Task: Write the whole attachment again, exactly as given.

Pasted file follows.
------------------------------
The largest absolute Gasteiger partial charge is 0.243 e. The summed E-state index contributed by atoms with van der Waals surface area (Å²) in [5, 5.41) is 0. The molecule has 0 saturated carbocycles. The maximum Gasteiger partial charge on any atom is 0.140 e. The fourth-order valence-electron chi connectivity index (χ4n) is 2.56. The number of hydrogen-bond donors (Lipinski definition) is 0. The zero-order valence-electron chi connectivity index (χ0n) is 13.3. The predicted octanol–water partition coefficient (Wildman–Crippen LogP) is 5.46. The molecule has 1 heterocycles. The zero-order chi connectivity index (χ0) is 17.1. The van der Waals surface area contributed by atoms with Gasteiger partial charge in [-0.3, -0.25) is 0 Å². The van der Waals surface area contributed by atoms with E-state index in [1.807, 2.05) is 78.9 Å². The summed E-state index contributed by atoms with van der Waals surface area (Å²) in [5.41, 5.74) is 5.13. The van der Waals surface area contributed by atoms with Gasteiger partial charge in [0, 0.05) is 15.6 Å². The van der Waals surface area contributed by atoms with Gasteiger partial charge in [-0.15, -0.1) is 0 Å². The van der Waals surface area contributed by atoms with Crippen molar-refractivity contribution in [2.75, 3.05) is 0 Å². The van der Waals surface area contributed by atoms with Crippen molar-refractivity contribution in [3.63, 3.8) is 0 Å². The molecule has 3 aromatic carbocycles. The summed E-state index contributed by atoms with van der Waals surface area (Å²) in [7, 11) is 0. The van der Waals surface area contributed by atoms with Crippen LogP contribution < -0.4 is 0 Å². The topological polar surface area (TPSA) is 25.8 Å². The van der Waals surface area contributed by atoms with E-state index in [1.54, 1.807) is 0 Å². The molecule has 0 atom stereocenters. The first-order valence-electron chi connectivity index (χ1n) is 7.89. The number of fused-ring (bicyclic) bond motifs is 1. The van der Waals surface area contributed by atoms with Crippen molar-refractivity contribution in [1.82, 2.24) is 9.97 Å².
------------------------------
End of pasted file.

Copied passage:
The largest absolute Gasteiger partial charge is 0.243 e. The summed E-state index contributed by atoms with van der Waals surface area (Å²) in [5, 5.41) is 0. The molecule has 0 saturated carbocycles. The maximum Gasteiger partial charge on any atom is 0.140 e. The fourth-order valence-electron chi connectivity index (χ4n) is 2.56. The number of hydrogen-bond donors (Lipinski definition) is 0. The zero-order valence-electron chi connectivity index (χ0n) is 13.3. The predicted octanol–water partition coefficient (Wildman–Crippen LogP) is 5.46. The molecule has 1 heterocycles. The zero-order chi connectivity index (χ0) is 17.1. The van der Waals surface area contributed by atoms with Gasteiger partial charge in [-0.3, -0.25) is 0 Å². The van der Waals surface area contributed by atoms with E-state index in [1.807, 2.05) is 78.9 Å². The summed E-state index contributed by atoms with van der Waals surface area (Å²) in [5.41, 5.74) is 5.13. The van der Waals surface area contributed by atoms with Gasteiger partial charge in [0, 0.05) is 15.6 Å². The van der Waals surface area contributed by atoms with Gasteiger partial charge in [-0.15, -0.1) is 0 Å². The van der Waals surface area contributed by atoms with Crippen molar-refractivity contribution in [2.75, 3.05) is 0 Å². The van der Waals surface area contributed by atoms with Crippen molar-refractivity contribution in [3.63, 3.8) is 0 Å². The molecule has 3 aromatic carbocycles. The summed E-state index contributed by atoms with van der Waals surface area (Å²) in [7, 11) is 0. The van der Waals surface area contributed by atoms with Crippen LogP contribution < -0.4 is 0 Å². The topological polar surface area (TPSA) is 25.8 Å². The van der Waals surface area contributed by atoms with E-state index in [1.54, 1.807) is 0 Å². The molecule has 0 atom stereocenters. The first-order valence-electron chi connectivity index (χ1n) is 7.89. The number of fused-ring (bicyclic) bond motifs is 1. The van der Waals surface area contributed by atoms with Crippen molar-refractivity contribution in [1.82, 2.24) is 9.97 Å².